Figure 3. Polar Urals. Histogram of ring widths of “modern” trees aged 1-5 years. The value shown in NATO 1996 Figure 3 bottom panel is inexplicable.
Perhaps an even more serious problem occurs in the curve fitting. None of the parameters shown in Briffa et al. 1996 can be replicated from original data. Most problematic is the attempt to fit a negative exponential curve to the subfossil data. Here the problem is not simply parameter estimation: a negative exponential fit does not converge! If one re-examines the top panel of Figure 1, you will see that the curve is somewhat convex, which is why the negative exponential doesn’t fit.I’ve experimented with doing fits to all the data without previously taking 5-year agegroup averages and again did not obtain convergence for subfossil RW data (and different parameters again for other series).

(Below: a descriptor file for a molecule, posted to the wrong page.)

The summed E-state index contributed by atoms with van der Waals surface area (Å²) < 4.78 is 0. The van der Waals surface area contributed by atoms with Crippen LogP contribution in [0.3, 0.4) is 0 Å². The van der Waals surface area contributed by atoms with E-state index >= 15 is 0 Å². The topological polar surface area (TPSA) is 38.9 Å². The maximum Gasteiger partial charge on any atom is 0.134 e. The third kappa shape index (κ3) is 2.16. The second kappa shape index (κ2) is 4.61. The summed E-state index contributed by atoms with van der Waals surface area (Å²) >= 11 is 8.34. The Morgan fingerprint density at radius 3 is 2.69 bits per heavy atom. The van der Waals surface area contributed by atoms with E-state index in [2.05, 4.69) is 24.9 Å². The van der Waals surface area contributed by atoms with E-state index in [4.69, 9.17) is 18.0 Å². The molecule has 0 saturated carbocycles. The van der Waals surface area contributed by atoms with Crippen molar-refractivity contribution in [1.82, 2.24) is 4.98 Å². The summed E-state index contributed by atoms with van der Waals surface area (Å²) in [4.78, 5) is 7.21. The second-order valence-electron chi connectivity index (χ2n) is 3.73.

The somewhat convex character of the subfossil data (especially when combined with an examination of original curves) suggests to me that there is a systemic problem in which early portions (“heartwood”) of subfossil samples are missing. “Heartrot” is a very common condition with conifers, and perhaps even particularly with larch. I’ve googled a bit on this. This link discusses fungi causing heartrot, which seems to occur more with dead trees than living trees.